Topic 10 min read

HPC: The importance of ultra-precision cyclers

Latest updated: November 26, 2020

Estimating the lifetime of a Li-ion battery through traditional methods typically involves the use of long-term cycling. In order to accelerate cell degradation and reduce testing times, high cycling-rates at elevated temperatures are often used. However, such testing conditions are not always representative of the real-life of the battery. As opposed to standard cycling techniques, High Precision Coulometry (HPC) measurements can provide a reliable estimation of battery lifetime quickly (3-4 weeks) as well as being a great tool for evaluating, and comparing, the stability of different cells.


High Precision Coulometry: Principles

High precision coulometry was first developed by Dr. Jeff Dahn’s laboratory at Dalhousie University, Nova Scotia, in 2010.

HPC analysis is based on high accuracy Coulombic Efficiency (CE) measurements of the battery which is thus described:

CE = [Charge delivered during discharge]/[Charge stored during the previous charge]

To calculate the CE per cycle, the battery is charged (positive current) up until a definite cut-off voltage and then discharged down to a definite cut-off voltage, possibly followed by a constant voltage period, and repeated n times (cycles).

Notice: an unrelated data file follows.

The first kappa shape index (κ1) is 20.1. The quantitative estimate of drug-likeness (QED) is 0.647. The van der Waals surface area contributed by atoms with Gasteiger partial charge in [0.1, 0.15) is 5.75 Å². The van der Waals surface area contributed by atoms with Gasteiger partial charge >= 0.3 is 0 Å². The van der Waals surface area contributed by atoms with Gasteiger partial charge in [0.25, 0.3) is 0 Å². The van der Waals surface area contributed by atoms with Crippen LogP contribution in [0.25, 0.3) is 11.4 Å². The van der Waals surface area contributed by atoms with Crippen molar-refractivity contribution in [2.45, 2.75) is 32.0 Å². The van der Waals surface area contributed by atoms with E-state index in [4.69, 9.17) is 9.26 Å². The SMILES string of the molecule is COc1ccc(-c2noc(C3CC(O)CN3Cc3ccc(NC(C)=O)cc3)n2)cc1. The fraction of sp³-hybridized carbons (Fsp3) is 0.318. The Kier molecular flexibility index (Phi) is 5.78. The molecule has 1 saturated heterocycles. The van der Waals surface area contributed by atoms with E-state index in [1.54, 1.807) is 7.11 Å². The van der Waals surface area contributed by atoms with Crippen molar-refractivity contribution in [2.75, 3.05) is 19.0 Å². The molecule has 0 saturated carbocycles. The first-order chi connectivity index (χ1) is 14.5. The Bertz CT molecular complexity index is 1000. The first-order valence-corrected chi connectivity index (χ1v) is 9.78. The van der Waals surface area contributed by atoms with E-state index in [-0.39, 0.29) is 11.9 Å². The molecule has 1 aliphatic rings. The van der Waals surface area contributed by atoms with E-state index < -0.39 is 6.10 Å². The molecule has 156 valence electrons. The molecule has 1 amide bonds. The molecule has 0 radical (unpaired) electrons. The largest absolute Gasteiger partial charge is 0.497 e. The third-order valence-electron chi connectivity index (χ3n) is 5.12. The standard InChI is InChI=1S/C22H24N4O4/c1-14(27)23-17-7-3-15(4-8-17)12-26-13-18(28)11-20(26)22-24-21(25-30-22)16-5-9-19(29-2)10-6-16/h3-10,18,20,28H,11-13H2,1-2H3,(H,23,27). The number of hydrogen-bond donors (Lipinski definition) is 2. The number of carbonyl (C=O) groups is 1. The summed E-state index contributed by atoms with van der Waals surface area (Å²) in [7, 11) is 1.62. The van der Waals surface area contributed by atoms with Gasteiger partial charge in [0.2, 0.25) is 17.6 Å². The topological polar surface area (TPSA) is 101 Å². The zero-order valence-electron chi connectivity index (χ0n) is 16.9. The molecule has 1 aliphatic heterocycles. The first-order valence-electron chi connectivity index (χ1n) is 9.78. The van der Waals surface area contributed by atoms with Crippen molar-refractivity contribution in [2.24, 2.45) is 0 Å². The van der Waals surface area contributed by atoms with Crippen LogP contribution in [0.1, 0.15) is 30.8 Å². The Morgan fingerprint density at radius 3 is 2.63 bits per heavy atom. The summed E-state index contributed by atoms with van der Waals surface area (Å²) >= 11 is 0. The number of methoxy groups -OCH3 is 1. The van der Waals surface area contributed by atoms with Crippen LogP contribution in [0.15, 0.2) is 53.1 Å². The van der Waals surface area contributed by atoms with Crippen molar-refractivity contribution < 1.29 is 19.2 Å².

Once the CE is calculated per cycle, the batteries’ HPC curves can then be interpreted.


Long term cycling results (left) vs. Short term coulombic efficiency (right).


High Precision Coulometry requires high-end analytical equipment

In order to obtain accurate HPC measurements and predict a battery’s long-term behavior, a cycler must be able to detect small capacity loss measurements during the few first cycles. Several cycler characteristics must be therefore be taken into account:

– Current accuracy and stability: responsible for a constant charge and discharge of the battery during cycling

– Voltage measurement accuracy: responsible for repeatable cut-off voltage

– Time base: responsible for a precise and accurate definition of the charge and discharge periods and the charge calculation


BCS-800 Series: the levels of precision you need for HPC results you can trust

With five current ranges, a 18-bit resolution and a 2 ms time base, BCS-800 cyclers deliver ultra-high precision measurements and are precise and stable enough to deliver HPC predictions you can trust.

The BCS-800 instruments allow CE measurements with typical RMSE values of around 11 ppm (Application Note 53).



HPC high precision coulometry coulombic efficiency life time